It was spring of 2017, and my depression had gotten worse despite being on plenty of meds. I decided that I needed to add in other elements to my treatment plan. I’d had some labwork done that showed I had elevated levels of inflammation as measured by something called C-reactive protein. I decided the perfect person to talk to was the naturopath who I’d first started seeing the year before to help get my gut back on track after a parasitic infection. She recommended that I adopt an anti-inflammatory diet and supplement with omega-3 fatty acids and a combined vitamin/mineral/antioxidant supplement called Ultra-Preventive.
I’ve never been interested in doing any sort of diet, but I started doing some reading and was interested by what I found. Inflammation is involved in a variety of physical health problems, and recent research has also suggested a link to mental illness. Depressed people with elevated levels of inflammation (as indicated by C-reactive protein and a few other markers) actually have differences in how well they respond to different types of treatment, and some studies have shown that anti-inflammatory medications can have a beneficial effect in depression. Some types of food are thought to promote inflammation while others reduce it, and the goal of an anti-inflammatory nutritional approach is to improve health by reducing inflammation. It’s quite similar to a Mediterranean way of eating. Weight loss is not the goal, so I prefer not to call it a diet.
Pro-inflammatory foods to limit:
- Sugar and refined carbs: Simple sugars (including high fructose corn syrup) and highly refined carbs (e.g. flour, white rice) cause spikes in blood sugar, leading to a cascade of reaction in the body that can increase inflammation. My naturopath wanted me to cut out bread entirely and as well as sugar-containing drinks. I managed to stop sweetening my tea and coffee by first switching from sugar to stevia (a plant-based zero-calorie sweetener) and then steadily decreasing the stevia.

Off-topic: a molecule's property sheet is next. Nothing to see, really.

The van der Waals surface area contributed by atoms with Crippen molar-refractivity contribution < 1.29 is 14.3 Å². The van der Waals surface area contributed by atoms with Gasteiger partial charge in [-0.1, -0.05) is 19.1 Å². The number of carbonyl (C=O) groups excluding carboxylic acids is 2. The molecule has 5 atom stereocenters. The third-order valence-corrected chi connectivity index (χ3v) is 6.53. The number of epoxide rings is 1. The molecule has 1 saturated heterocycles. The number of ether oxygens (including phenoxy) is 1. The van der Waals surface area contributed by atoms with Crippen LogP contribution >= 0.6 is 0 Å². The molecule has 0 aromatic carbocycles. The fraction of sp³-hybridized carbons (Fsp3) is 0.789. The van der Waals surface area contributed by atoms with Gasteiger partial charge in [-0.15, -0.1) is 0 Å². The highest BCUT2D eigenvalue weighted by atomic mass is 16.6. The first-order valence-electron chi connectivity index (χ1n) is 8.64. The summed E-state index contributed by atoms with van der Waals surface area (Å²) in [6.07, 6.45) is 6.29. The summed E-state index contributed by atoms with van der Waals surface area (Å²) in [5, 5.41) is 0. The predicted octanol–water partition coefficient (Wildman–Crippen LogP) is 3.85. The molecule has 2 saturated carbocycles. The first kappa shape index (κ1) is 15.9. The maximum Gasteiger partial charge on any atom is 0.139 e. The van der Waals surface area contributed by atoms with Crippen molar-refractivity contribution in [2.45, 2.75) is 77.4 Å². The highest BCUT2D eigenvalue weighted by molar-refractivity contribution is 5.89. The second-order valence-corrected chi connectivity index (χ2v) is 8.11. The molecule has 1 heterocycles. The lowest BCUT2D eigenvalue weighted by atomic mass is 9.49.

- Grain-fed red meat: What the cow eats actually makes a difference in how your body reacts to the resulting food product. Grass would naturally be a staple food for cows, but in modern farming cows are sent to feedlots where they’re given corn or soy-based feed. There are a number of adverse health effects that appear to be linked to high consumption of grain-fed red meat (i.e. the beef typically found in grocery stores), and it’s something that’s recommended to avoid in an anti-inflammatory diet. Grass-fed beef is considered a better choice, and butter from grass-fed cows contains significantly higher levels of healthy fats.
- Highly processed foods: As a general rule of thumb, the less a food product resembles simple, natural ingredients, the less likely it is to do good things in your body.
- Trans fats
Foods to look for:
Fibre, plant-based nutrients, and healthy fats are your best friends with this nutritional approach. Dr. Andrew Weil’s anti-inflammatory food pyramid is a useful place to start.
- Veggies (especially dark leafy greens and crucifers like broccoli and cauliflower): These are full of fibre, phytochemicals (i.e. nutrients found in plants), and antioxidants, which scavenge harmful free radicals. I tried to make myself like broccoli to no avail, but I did find a yummy way to cook cauliflower.